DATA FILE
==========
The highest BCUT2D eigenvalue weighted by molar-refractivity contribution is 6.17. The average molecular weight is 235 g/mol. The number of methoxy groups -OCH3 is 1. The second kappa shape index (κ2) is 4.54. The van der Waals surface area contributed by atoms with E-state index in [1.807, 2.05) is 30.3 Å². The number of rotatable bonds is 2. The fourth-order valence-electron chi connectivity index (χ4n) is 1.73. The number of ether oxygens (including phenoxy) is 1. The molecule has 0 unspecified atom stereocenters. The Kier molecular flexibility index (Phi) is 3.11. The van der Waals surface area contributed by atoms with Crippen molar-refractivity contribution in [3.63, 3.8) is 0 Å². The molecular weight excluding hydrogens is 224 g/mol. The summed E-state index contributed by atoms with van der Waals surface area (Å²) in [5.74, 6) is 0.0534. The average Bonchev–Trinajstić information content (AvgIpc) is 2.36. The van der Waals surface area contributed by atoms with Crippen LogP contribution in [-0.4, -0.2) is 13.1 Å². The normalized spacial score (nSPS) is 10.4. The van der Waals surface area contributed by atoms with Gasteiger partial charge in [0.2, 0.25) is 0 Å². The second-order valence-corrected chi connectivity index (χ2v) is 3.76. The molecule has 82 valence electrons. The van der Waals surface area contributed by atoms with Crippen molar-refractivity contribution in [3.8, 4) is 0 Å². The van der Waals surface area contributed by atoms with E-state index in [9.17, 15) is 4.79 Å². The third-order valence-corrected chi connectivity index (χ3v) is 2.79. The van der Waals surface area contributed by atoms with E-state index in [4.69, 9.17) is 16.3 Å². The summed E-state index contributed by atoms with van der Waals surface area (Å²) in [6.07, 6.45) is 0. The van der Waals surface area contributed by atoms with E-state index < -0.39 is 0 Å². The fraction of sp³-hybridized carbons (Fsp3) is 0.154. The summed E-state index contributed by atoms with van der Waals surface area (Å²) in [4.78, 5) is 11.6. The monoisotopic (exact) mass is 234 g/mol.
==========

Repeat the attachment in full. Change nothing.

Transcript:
The highest BCUT2D eigenvalue weighted by molar-refractivity contribution is 6.17. The average molecular weight is 235 g/mol. The number of methoxy groups -OCH3 is 1. The second kappa shape index (κ2) is 4.54. The van der Waals surface area contributed by atoms with E-state index in [1.807, 2.05) is 30.3 Å². The number of rotatable bonds is 2. The fourth-order valence-electron chi connectivity index (χ4n) is 1.73. The number of ether oxygens (including phenoxy) is 1. The molecule has 0 unspecified atom stereocenters. The Kier molecular flexibility index (Phi) is 3.11. The van der Waals surface area contributed by atoms with Crippen molar-refractivity contribution in [3.63, 3.8) is 0 Å². The molecular weight excluding hydrogens is 224 g/mol. The summed E-state index contributed by atoms with van der Waals surface area (Å²) in [5.74, 6) is 0.0534. The average Bonchev–Trinajstić information content (AvgIpc) is 2.36. The van der Waals surface area contributed by atoms with Crippen LogP contribution in [-0.4, -0.2) is 13.1 Å². The normalized spacial score (nSPS) is 10.4. The van der Waals surface area contributed by atoms with Gasteiger partial charge in [0.2, 0.25) is 0 Å². The second-order valence-corrected chi connectivity index (χ2v) is 3.76. The molecule has 82 valence electrons. The van der Waals surface area contributed by atoms with Crippen molar-refractivity contribution in [3.8, 4) is 0 Å². The van der Waals surface area contributed by atoms with E-state index in [9.17, 15) is 4.79 Å². The third-order valence-corrected chi connectivity index (χ3v) is 2.79. The van der Waals surface area contributed by atoms with E-state index in [4.69, 9.17) is 16.3 Å². The summed E-state index contributed by atoms with van der Waals surface area (Å²) in [6.07, 6.45) is 0. The van der Waals surface area contributed by atoms with E-state index < -0.39 is 0 Å². The fraction of sp³-hybridized carbons (Fsp3) is 0.154. The summed E-state index contributed by atoms with van der Waals surface area (Å²) in [4.78, 5) is 11.6. The monoisotopic (exact) mass is 234 g/mol.